does not promise to delay accession to sovereignty until the economic association is in place. In fact, the white paper suggests that Quebec independence could well be proclaimed by the National Assembly while economic talks are still going on: “It could happen that issues relating to the transfer of powers and resources will be solved more rapidly than the others.”
Ryan warned a gathering of Englishspeaking corporate executives meeting in Quebec City the day after the white paper appeared that, despite the risk of a referendum victory, many Quebec federalists will vote “yes” in a desperate hope that, at last, the rest of Canada will compromise by agreeing to work out a new federal structure in which Quebeckers could feel equal. A few hours earlier, former Ontario premier John Robarts told the same assembly that official recognition of Canada’s English-French “duality” is essential if federalists are to counter the PQ’s white paper line that renewed federalism is an impossibility because federalists themselves cannot agree. That obvious truth is one of the Quebec government’s most powerful arguments, and Robarts was plainly perplexed by the rapid fading away of the much-acclaimed report last January of the Task Force on Canadian Unity which he co-chaired. Task force recommendations that the “distinctiveness” of Quebec be recognized by a new constitution and the strengthening of provincial power in federal institutions were first shelved by former prime minister Pierre Trudeau and then ignored by his successor, Joe Clark. Asked why, Robarts shook his head: “Good question. I don’t know.”
Unless there is a sudden revival in the spirit of courageous change embodied by the task force report, chances are that, eventually, Canadians will be forced to consider the Parti Québécois alternative. Quebec, according to the white paper, would have “complete autonomy, in the sense that the state enjoys full legal freedom in all fields: its authority exercised to the exclusion of any other within the limits of its territory.”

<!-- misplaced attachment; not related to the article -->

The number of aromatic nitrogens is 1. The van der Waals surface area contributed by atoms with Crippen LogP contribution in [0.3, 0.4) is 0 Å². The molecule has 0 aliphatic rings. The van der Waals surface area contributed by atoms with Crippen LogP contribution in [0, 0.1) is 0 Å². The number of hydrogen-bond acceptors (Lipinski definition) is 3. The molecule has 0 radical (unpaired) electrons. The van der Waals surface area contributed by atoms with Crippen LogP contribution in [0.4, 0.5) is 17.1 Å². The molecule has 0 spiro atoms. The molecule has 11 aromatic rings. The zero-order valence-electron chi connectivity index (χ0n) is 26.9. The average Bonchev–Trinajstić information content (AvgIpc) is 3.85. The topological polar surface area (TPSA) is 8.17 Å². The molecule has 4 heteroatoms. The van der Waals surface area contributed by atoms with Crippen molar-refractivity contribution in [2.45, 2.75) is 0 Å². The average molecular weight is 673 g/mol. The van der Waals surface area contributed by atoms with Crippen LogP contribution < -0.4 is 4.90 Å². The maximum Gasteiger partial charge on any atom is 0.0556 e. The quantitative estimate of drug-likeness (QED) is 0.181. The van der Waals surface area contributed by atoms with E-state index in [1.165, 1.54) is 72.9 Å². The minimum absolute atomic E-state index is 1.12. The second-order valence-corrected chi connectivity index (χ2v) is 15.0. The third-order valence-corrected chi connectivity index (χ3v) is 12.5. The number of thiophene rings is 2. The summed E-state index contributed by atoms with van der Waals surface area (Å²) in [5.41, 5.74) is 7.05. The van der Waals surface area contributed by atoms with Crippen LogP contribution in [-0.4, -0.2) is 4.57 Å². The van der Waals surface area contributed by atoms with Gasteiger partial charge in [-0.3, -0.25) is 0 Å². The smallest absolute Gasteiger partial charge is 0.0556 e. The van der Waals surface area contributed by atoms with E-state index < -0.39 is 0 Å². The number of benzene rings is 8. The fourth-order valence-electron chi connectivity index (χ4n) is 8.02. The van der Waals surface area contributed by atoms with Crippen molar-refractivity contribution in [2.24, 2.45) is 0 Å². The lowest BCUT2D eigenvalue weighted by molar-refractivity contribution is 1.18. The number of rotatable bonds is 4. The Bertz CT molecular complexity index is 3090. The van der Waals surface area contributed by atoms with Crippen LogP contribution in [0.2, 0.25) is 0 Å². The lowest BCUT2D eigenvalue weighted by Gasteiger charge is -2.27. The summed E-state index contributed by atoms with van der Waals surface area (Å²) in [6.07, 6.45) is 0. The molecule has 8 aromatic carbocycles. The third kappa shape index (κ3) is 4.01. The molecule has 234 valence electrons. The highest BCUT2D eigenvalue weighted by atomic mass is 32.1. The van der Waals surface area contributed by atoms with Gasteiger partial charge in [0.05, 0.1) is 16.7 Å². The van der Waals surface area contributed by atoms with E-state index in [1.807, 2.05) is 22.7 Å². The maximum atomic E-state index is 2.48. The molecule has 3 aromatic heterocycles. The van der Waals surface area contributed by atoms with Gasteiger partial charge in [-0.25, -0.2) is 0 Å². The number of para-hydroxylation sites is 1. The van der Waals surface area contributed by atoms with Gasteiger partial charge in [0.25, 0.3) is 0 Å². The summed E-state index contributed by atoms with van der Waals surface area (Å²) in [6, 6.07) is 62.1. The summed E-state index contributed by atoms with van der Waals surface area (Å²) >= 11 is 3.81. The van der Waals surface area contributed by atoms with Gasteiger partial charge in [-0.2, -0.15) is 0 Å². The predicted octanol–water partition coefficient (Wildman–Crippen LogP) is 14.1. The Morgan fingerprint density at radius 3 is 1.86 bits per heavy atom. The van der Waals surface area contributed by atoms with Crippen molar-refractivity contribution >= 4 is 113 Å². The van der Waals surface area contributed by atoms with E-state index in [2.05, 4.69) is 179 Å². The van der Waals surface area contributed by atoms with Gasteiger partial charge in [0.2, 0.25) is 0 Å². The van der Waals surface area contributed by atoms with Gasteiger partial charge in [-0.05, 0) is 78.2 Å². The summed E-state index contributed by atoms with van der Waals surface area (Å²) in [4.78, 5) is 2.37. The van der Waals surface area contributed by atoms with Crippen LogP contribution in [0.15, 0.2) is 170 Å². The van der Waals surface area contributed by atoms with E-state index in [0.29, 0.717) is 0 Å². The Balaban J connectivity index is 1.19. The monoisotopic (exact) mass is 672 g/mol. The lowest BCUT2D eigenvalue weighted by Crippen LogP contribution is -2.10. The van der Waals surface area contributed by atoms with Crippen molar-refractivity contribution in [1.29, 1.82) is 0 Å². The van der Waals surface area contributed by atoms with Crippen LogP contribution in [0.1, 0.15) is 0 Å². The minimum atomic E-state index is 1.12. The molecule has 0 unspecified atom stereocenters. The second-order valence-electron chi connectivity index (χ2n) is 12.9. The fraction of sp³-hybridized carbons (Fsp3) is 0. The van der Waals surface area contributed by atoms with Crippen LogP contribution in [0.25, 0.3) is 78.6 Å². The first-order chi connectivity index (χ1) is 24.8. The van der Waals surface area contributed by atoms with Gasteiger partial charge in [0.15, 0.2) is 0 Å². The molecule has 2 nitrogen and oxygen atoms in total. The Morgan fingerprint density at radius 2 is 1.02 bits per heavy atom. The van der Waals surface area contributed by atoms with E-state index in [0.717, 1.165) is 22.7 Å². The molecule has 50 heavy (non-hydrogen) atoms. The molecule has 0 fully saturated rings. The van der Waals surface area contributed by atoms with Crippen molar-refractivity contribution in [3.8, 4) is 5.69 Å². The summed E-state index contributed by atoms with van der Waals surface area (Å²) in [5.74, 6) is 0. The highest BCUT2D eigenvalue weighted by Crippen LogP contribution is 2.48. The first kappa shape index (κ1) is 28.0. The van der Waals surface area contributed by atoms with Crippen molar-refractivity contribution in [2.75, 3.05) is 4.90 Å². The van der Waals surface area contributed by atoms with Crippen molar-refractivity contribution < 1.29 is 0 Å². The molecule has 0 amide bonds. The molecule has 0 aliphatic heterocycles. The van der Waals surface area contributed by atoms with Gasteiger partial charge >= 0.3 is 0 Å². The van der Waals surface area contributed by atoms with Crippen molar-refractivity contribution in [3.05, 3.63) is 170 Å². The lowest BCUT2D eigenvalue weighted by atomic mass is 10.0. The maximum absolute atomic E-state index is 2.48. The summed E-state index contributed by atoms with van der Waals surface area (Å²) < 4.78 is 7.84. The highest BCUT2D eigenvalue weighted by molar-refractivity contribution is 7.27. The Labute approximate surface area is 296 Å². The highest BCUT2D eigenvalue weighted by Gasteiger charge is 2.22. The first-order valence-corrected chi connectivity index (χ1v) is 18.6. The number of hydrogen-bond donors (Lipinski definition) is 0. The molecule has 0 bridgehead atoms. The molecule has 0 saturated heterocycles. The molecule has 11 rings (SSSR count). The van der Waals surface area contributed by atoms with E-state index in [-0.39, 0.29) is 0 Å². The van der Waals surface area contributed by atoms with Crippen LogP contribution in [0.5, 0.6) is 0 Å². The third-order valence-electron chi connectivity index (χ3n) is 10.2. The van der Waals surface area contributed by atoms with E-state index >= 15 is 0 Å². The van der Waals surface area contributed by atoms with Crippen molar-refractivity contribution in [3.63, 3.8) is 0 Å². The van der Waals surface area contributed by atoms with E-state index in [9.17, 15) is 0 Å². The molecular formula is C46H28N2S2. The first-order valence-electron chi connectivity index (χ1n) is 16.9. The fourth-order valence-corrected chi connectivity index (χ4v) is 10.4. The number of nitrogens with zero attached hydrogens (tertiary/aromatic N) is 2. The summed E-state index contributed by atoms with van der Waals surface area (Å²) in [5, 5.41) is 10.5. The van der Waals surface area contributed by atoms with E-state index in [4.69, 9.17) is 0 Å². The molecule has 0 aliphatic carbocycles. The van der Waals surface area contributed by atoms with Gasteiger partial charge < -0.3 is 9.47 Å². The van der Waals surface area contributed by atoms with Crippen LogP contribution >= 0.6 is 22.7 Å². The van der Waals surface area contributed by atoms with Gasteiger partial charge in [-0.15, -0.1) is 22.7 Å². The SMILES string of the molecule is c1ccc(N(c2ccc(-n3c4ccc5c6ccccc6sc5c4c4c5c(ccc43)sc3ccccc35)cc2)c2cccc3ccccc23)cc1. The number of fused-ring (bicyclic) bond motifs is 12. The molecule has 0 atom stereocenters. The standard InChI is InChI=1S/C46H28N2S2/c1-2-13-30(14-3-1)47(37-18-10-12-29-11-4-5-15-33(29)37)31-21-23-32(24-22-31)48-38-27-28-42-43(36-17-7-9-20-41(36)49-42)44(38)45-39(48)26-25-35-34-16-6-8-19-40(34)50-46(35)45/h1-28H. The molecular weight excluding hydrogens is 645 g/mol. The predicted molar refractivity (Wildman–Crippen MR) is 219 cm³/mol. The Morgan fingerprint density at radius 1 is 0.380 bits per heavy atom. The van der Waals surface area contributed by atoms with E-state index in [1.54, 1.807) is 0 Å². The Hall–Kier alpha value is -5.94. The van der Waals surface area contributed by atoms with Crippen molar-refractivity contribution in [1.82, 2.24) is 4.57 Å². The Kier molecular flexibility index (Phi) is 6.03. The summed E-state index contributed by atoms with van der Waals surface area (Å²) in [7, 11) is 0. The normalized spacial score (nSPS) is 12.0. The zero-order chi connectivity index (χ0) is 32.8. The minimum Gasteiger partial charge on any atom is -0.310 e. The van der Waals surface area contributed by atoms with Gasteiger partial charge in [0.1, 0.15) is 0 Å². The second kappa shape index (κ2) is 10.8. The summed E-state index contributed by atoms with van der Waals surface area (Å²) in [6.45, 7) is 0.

While the rest of Canada would be left to fend for itself in the revision of its internal constitution, the QuebecCanada association would be limited to four flimsy institutions: a community council made up of Quebec and Canadian ministers delegated by their governments to argue out difficulties in application of the treaty; a commission of experts to administer the treaty’s nuts and bolts; a court of justice to arbitrate the treaty; and a monetary authority, in which Quebec would have one-fourth representation, to issue a common currency and control the rate of exchange. All of the institutions would evaporate
should either side abandon the treaty of association.
One of the few things crystal clear in the Quebec white paper is that it can be used both to reassure Quebeckers at referendum time with the promise of economic association and then, afterward, to justify an eventual, unilateral grab for full independence, devoid of any links, political or economic, with Canada.^